THEORETICAL FRAMEWORK FOR THE CLINICAL APPLICATIONS OF MOLLII
The Mollii method is an innovative approach for non-invasive electrical stimulation to reduce spasticity and improve motor function in persons with a lesion in the central nervous system. The theoretical framework below describes the background of the Mollii concept.
Studies with Mollii Suit
ELECTRICAL STIMULATION AS A TREATMENT FOR SPASTICITY IN CHILDREN (2014)
The study was conducted as a qualitative study with gathering of data through a questionnaire of fifty-four children with cerebral palsy. The result of the study showed that the most pronounced effect of the treatment with the Mollii suit was reduced spasticity, as reported by 61% of patients. An improvement in overall mobility was reported by 48% and more than 30% experienced that they could easily trample the heels, lift their arms over their heads and/or straighten their hands and fingers.
COST-EFFECTIVENESS ANALYSIS OF THE INERVENTIONS METHOD (2014)
This study aimed to assess the cost-effectiveness of the Inerventions method (as per above study) and compare it with conventional medical treatments, such as baclofen, botolium toxin and surgery, for children with cerebral palsy in Sweden. Results indicate that the Inerventions method was more effective than all other treatments, and less costly than most other treatments.
A CASE STUDY TO ASSESS THE EFFECTS OF AN ELECTRICAL STIMULATION SUIT ON THE FUNCTIONAL MOBILITY OF AN INDIVIDUAL WITH SECONDARY PROGRESSIVE MULTIPLE SCLEROSIS (2016)
This study showed that the patient had improved quality of movement in the upper extremity after a one hour of treatment with the Mollii suit. The study participant explained that “The Mollii suit lessens the battle between my left and right side, resulting in less energy needed for mobility”.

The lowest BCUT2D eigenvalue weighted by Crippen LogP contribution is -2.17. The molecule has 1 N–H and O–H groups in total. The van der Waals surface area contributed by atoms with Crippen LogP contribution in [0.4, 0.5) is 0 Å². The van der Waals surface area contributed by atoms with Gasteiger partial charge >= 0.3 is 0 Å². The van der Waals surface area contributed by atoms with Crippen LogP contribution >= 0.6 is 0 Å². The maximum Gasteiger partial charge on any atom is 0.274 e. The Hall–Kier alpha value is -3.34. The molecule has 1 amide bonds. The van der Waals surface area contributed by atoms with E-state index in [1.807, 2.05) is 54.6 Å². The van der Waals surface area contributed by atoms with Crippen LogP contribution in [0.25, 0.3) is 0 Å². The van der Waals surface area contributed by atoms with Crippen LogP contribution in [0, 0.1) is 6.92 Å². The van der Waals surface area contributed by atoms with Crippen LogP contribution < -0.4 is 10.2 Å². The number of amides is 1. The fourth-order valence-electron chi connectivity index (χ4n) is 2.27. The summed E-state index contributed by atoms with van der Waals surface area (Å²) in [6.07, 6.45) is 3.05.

NEUROMUSCULAR ELECTRICAL STIMULATION AND CONDUCTIVE EDUCATION (2016)
At the 9th World Congress of Conductive Education in Budapest, Mollii expert and Conductor Mira Auer presented her study from Pouilly-sur-Loire, France in 24 children. Mira has evaluated the combination of Conductive Education while using the Mollii suit.
NATIONAL INSTITUTE FOR HEALTH AND CARE EXCELLENCE (NICE) REVIEW ON MOLLII SUIT FOR SPASTICITY (2017)
Mollii was reviewed under NICE’s ‘MedTech Innovation Bulletin” in 2017. Their review can be found below.
Learn More (PDF 296KB)
REPORT ON FOUR PATIENTS THAT USED MOLLII SUIT FOR SIX MONTHS (2015)
Six adults with cerebral palsy were evaluated over a 6 month period in Sweden by physiotherapist Len Andersson. The report on four of them is attached as a PDF on this page.
Spasticity can be very difficult to evaluate with the measuring protocols available and bias is difficult to avoid or eliminate. With this in mind, Mollii’s effect on hand spasticity was evaluated with a innovative measuring tool, NeuroFlexor. NeuroFlexor was developed and validated by scientists at the Karolinska Institute, Stockholm, as per research articles below.
NeuroFlexor was used on a patient with severe hand spasticity due to cerebral palsy. Scientists from the NeuroFlexor team were able to show a significant reduction of spasticity after a one hour session with the Mollii suit. Repeated tests with NeuroFlexor will be required to scientifically evaluate the Mollii Suit’s effect of hand spasticity. In the below PDF, results can be seen both before and after a one hour session with the Mollii suit, as measured by the NeuroFlexor.
THE MOLLII-SUIT – A NOVEL METHOD USING RECIPROCAL INHIBITION ON CHILDREN WITH CEREBRAL PALSY, GFMCS IV-V. A 6 MONTH PROSPECTIVE STUDY
University hospital of Hvidovre, Copenhagen, Denmark
The purpose of this study was to investigate whether a novel method of using reciprocal inhibition affects range of motion and spasticity on children with cerebral palsy.
LATEST RESEARCH ON MOLLII
An independent review of research on the neuro-physiological mechanisms the Mollii Suit uses and how it can be applied clinically for spasticity, dystonia as well as pain relief is out now. This review carried out by Dr Pennati, MD, PhD student and colleagues, within the Karolinska Institutet, Stockholm, Sweden was completed in October 2017 and funded by the Swedish Government innovation agency. The review provides an understanding of how Mollii’s sub-threshold, sensory electro-stimulation works based on current, relevant independent research.